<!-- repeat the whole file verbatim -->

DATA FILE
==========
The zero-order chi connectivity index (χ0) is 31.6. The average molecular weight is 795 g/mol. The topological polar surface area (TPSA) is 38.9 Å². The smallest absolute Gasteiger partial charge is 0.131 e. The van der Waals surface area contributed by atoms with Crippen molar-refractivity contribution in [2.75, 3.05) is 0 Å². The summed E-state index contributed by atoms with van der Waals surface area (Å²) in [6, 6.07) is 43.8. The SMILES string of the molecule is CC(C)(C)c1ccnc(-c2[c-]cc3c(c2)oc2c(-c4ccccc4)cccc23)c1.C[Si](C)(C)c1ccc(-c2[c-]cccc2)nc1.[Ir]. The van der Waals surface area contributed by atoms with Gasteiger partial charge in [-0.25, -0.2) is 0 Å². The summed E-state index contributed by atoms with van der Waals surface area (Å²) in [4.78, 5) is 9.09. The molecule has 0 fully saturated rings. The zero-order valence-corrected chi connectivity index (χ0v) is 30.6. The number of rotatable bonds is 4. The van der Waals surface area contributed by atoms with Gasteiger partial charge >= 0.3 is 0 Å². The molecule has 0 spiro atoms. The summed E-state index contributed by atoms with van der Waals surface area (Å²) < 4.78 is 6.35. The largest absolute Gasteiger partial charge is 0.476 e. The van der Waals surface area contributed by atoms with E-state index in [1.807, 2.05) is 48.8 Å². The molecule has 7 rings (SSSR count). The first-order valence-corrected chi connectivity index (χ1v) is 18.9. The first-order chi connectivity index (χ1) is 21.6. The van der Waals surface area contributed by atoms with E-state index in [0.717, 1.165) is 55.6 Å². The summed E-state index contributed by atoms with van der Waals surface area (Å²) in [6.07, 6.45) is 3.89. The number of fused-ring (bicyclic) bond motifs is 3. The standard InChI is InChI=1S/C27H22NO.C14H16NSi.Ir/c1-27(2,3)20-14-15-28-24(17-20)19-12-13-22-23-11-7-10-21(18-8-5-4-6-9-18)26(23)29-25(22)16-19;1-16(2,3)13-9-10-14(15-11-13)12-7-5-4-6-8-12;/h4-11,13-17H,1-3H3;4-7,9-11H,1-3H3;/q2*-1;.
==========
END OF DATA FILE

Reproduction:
The zero-order chi connectivity index (χ0) is 31.6. The average molecular weight is 795 g/mol. The topological polar surface area (TPSA) is 38.9 Å². The smallest absolute Gasteiger partial charge is 0.131 e. The van der Waals surface area contributed by atoms with Crippen molar-refractivity contribution in [2.75, 3.05) is 0 Å². The summed E-state index contributed by atoms with van der Waals surface area (Å²) in [6, 6.07) is 43.8. The SMILES string of the molecule is CC(C)(C)c1ccnc(-c2[c-]cc3c(c2)oc2c(-c4ccccc4)cccc23)c1.C[Si](C)(C)c1ccc(-c2[c-]cccc2)nc1.[Ir]. The van der Waals surface area contributed by atoms with Gasteiger partial charge in [-0.25, -0.2) is 0 Å². The summed E-state index contributed by atoms with van der Waals surface area (Å²) in [4.78, 5) is 9.09. The molecule has 0 fully saturated rings. The zero-order valence-corrected chi connectivity index (χ0v) is 30.6. The number of rotatable bonds is 4. The van der Waals surface area contributed by atoms with Gasteiger partial charge >= 0.3 is 0 Å². The molecule has 0 spiro atoms. The summed E-state index contributed by atoms with van der Waals surface area (Å²) < 4.78 is 6.35. The largest absolute Gasteiger partial charge is 0.476 e. The van der Waals surface area contributed by atoms with E-state index in [1.807, 2.05) is 48.8 Å². The molecule has 7 rings (SSSR count). The first-order valence-corrected chi connectivity index (χ1v) is 18.9. The first-order chi connectivity index (χ1) is 21.6. The van der Waals surface area contributed by atoms with E-state index in [0.717, 1.165) is 55.6 Å². The summed E-state index contributed by atoms with van der Waals surface area (Å²) in [6.07, 6.45) is 3.89. The number of fused-ring (bicyclic) bond motifs is 3. The standard InChI is InChI=1S/C27H22NO.C14H16NSi.Ir/c1-27(2,3)20-14-15-28-24(17-20)19-12-13-22-23-11-7-10-21(18-8-5-4-6-9-18)26(23)29-25(22)16-19;1-16(2,3)13-9-10-14(15-11-13)12-7-5-4-6-8-12;/h4-11,13-17H,1-3H3;4-7,9-11H,1-3H3;/q2*-1;.